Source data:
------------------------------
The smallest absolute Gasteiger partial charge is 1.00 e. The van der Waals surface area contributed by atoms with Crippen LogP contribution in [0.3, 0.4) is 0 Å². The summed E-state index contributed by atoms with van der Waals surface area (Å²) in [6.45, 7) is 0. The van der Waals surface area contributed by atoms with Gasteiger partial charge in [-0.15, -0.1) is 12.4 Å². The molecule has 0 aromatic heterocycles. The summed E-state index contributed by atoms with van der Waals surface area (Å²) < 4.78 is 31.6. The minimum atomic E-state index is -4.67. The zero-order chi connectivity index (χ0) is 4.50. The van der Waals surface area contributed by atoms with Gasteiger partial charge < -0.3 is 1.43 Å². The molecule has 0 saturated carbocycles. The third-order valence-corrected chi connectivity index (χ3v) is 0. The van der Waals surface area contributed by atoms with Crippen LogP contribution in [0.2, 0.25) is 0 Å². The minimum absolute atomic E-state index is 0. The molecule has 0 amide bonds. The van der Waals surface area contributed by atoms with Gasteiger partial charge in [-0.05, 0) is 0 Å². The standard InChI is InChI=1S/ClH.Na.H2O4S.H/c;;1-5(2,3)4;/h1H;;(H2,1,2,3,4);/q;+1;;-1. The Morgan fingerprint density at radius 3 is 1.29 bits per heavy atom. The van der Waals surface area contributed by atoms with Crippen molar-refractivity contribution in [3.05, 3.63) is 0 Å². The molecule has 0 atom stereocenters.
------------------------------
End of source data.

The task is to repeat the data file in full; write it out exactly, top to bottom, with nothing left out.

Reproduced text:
The smallest absolute Gasteiger partial charge is 1.00 e. The van der Waals surface area contributed by atoms with Crippen LogP contribution in [0.3, 0.4) is 0 Å². The summed E-state index contributed by atoms with van der Waals surface area (Å²) in [6.45, 7) is 0. The van der Waals surface area contributed by atoms with Gasteiger partial charge in [-0.15, -0.1) is 12.4 Å². The molecule has 0 aromatic heterocycles. The summed E-state index contributed by atoms with van der Waals surface area (Å²) < 4.78 is 31.6. The minimum atomic E-state index is -4.67. The zero-order chi connectivity index (χ0) is 4.50. The van der Waals surface area contributed by atoms with Gasteiger partial charge < -0.3 is 1.43 Å². The molecule has 0 saturated carbocycles. The third-order valence-corrected chi connectivity index (χ3v) is 0. The van der Waals surface area contributed by atoms with Crippen LogP contribution in [0.2, 0.25) is 0 Å². The minimum absolute atomic E-state index is 0. The molecule has 0 amide bonds. The van der Waals surface area contributed by atoms with Gasteiger partial charge in [-0.05, 0) is 0 Å². The standard InChI is InChI=1S/ClH.Na.H2O4S.H/c;;1-5(2,3)4;/h1H;;(H2,1,2,3,4);/q;+1;;-1. The Morgan fingerprint density at radius 3 is 1.29 bits per heavy atom. The van der Waals surface area contributed by atoms with Crippen molar-refractivity contribution in [3.05, 3.63) is 0 Å². The molecule has 0 atom stereocenters.